1. Cardiovascular magnetic resonance (CMR) assessments of cardiac function used in clinical practice, such as: B. the volume of the ventricles and measurements of the pumping function of the ventricles
2. Novel CMR radiomics used in research to extract detailed information from heart images such as shape and texture (which is indicative of heart muscle health)
3. Elasticity of the blood vessels (stretchable arteries are healthier)
Three types of heart measurements were analyzed – one of which was blood vessel elasticity, which is a sign of good health.
The analysis was adjusted for other factors that might influence the association, including age, gender, withdrawal, education, smoking, alcohol, exercise, high blood pressure, high cholesterol, diabetes and body mass index (BMI) as a measure of obesity.
The researchers found that higher red and processed meat intake was associated with decreased measurements of heart health for all measures studied.
In particular, those with higher meat intake had smaller ventricles, poorer cardiac function, and stiffer arteries – all markers of poorer cardiovascular health.
For comparison, the researchers also tested the relationships between heart imaging and fatty fish intake, previously linked to better heart health.
They found that heart function improved and arteries became more flexible as the consumption of fatty fish increased.
“The results support previous observations linking red and processed meat consumption to heart disease and provide unique insights into how the heart and blood vessels function,” said Dr. Raisi-Estabragh.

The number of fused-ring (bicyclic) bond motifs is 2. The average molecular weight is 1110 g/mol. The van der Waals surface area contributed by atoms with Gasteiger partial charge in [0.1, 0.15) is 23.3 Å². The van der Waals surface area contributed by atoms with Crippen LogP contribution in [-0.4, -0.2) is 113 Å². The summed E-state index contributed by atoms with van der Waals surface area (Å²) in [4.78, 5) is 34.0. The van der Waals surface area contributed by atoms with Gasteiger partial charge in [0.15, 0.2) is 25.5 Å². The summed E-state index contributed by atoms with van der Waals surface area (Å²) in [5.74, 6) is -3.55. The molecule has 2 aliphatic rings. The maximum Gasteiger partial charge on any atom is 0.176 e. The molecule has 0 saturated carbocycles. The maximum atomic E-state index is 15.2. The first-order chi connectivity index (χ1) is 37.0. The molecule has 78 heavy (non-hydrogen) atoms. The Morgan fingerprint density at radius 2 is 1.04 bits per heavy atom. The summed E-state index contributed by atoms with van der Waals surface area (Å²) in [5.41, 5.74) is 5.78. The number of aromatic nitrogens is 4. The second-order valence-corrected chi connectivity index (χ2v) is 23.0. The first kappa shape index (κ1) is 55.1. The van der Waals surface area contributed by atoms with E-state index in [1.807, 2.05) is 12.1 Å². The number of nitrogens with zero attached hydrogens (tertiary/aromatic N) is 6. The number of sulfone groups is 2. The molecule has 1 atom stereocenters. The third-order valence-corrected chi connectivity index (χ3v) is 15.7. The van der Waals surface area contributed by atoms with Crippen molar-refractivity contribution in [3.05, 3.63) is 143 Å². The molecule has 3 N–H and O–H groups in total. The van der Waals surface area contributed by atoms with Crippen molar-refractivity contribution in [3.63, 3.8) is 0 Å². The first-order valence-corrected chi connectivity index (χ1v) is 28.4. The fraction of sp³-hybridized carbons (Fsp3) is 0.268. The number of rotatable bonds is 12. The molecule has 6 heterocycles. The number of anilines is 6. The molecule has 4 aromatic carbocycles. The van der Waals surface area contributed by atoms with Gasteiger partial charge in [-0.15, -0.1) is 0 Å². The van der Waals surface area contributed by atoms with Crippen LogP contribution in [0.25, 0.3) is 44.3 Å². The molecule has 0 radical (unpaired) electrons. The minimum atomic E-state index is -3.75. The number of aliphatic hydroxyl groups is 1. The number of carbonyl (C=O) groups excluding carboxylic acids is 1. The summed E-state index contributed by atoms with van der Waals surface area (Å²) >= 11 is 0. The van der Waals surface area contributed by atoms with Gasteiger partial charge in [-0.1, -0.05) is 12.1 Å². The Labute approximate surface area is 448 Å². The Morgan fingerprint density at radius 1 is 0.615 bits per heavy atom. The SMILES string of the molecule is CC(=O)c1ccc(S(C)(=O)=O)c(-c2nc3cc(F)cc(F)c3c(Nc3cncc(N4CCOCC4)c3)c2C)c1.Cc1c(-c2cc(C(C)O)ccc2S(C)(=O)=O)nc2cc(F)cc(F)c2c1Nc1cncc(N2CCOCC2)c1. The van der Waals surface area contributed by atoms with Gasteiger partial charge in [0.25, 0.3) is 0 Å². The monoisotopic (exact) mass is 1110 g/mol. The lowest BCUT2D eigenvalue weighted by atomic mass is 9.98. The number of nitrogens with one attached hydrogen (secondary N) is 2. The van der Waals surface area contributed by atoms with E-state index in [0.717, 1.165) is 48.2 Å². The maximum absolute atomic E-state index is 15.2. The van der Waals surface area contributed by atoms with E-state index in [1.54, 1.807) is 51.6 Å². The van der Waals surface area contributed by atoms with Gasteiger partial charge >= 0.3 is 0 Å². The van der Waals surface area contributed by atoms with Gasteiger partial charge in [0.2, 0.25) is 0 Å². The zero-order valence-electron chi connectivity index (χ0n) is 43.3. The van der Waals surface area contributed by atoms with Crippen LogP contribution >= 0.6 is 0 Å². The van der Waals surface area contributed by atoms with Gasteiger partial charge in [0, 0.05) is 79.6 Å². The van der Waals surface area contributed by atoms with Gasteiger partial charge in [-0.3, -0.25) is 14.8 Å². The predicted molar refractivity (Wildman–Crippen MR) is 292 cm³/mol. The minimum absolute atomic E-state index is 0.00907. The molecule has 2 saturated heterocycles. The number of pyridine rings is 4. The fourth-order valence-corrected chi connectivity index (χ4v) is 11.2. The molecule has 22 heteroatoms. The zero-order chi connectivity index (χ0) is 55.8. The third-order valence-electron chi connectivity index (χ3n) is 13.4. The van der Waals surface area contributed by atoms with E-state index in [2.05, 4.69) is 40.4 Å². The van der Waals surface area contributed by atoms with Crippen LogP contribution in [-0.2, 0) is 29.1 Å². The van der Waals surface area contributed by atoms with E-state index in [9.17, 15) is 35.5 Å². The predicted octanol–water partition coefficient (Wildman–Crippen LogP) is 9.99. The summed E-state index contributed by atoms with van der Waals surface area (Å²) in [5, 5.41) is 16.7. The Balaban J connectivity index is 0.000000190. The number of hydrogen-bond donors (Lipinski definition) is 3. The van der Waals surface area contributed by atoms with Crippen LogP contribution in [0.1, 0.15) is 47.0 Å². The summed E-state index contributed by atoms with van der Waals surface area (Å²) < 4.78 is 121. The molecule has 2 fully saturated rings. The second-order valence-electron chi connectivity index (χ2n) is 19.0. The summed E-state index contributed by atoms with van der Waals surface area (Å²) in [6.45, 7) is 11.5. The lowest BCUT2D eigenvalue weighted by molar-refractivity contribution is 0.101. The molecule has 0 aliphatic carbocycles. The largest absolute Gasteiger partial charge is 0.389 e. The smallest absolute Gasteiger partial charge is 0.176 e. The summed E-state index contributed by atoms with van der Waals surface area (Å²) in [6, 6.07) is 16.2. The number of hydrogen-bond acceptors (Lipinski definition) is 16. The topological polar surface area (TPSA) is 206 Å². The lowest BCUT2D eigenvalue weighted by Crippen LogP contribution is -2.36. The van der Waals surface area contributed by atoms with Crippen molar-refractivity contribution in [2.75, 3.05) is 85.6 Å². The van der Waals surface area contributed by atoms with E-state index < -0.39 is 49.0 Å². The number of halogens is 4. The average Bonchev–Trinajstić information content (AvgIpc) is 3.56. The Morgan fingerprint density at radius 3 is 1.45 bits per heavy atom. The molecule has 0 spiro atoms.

Interestingly, the links between the three heart health measures and meat intake have been only partially explained by high blood pressure, high cholesterol, diabetes, and obesity.
“It has been suggested that these factors may be the reason for the observed relationship between meat and heart disease,” said Dr. Raisi-Estabragh.
“For example, it is possible that a higher intake of red meat leads to increased blood cholesterol, which in turn leads to heart disease.
“Our study suggests that these four factors play a role in the links between meat intake and heart health, but they are not the whole story.”
Dr. Raisi-Estabragh noted that the study did not investigate any alternative mechanisms and admitted that no accident was found – that red meat causes deterioration in heart function.
“This was an observational study and a cause cannot be assumed, but in general it makes sense for heart health reasons to limit your intake of red and processed meat,” said Dr. Raisi-Estabragh.
Replacing red meat in our diet with plant-based alternatives will improve human health and the health of the planet, one expert claims
The research will be showcased at ESC Preventive Cardiology 2021, an online scientific congress of the European Society of Cardiology (ESC) taking place Thursday through Saturday this week.